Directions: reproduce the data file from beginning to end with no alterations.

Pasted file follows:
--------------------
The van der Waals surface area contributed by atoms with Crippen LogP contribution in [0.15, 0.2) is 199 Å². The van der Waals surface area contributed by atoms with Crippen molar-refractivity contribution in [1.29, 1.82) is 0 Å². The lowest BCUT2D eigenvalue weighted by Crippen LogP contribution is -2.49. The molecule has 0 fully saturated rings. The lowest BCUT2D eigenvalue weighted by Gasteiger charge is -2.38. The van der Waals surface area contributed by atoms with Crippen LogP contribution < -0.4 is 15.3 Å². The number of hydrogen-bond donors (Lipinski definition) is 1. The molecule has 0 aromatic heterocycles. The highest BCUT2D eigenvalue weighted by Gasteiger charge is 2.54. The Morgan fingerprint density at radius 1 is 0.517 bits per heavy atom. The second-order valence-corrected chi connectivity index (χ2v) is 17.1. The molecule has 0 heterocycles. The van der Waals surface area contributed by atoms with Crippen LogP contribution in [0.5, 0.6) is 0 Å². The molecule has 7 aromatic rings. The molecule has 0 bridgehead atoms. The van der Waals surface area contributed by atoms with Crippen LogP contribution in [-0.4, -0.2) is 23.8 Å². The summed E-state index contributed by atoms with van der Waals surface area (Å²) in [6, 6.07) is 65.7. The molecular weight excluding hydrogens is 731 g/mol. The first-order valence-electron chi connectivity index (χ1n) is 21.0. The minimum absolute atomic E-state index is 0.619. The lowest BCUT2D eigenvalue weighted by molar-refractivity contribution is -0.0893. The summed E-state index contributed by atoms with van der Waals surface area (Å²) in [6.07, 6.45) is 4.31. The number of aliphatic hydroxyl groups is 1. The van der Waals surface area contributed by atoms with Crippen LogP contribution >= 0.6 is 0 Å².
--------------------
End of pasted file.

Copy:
The van der Waals surface area contributed by atoms with Crippen LogP contribution in [0.15, 0.2) is 199 Å². The van der Waals surface area contributed by atoms with Crippen molar-refractivity contribution in [1.29, 1.82) is 0 Å². The lowest BCUT2D eigenvalue weighted by Crippen LogP contribution is -2.49. The molecule has 0 fully saturated rings. The lowest BCUT2D eigenvalue weighted by Gasteiger charge is -2.38. The van der Waals surface area contributed by atoms with Crippen LogP contribution < -0.4 is 15.3 Å². The number of hydrogen-bond donors (Lipinski definition) is 1. The molecule has 0 aromatic heterocycles. The highest BCUT2D eigenvalue weighted by Gasteiger charge is 2.54. The Morgan fingerprint density at radius 1 is 0.517 bits per heavy atom. The second-order valence-corrected chi connectivity index (χ2v) is 17.1. The molecule has 0 heterocycles. The van der Waals surface area contributed by atoms with Crippen LogP contribution in [0.5, 0.6) is 0 Å². The molecule has 7 aromatic rings. The molecule has 0 bridgehead atoms. The van der Waals surface area contributed by atoms with Crippen LogP contribution in [-0.4, -0.2) is 23.8 Å². The summed E-state index contributed by atoms with van der Waals surface area (Å²) in [6, 6.07) is 65.7. The molecular weight excluding hydrogens is 731 g/mol. The first-order valence-electron chi connectivity index (χ1n) is 21.0. The minimum absolute atomic E-state index is 0.619. The lowest BCUT2D eigenvalue weighted by molar-refractivity contribution is -0.0893. The summed E-state index contributed by atoms with van der Waals surface area (Å²) in [6.07, 6.45) is 4.31. The number of aliphatic hydroxyl groups is 1. The van der Waals surface area contributed by atoms with Crippen LogP contribution >= 0.6 is 0 Å².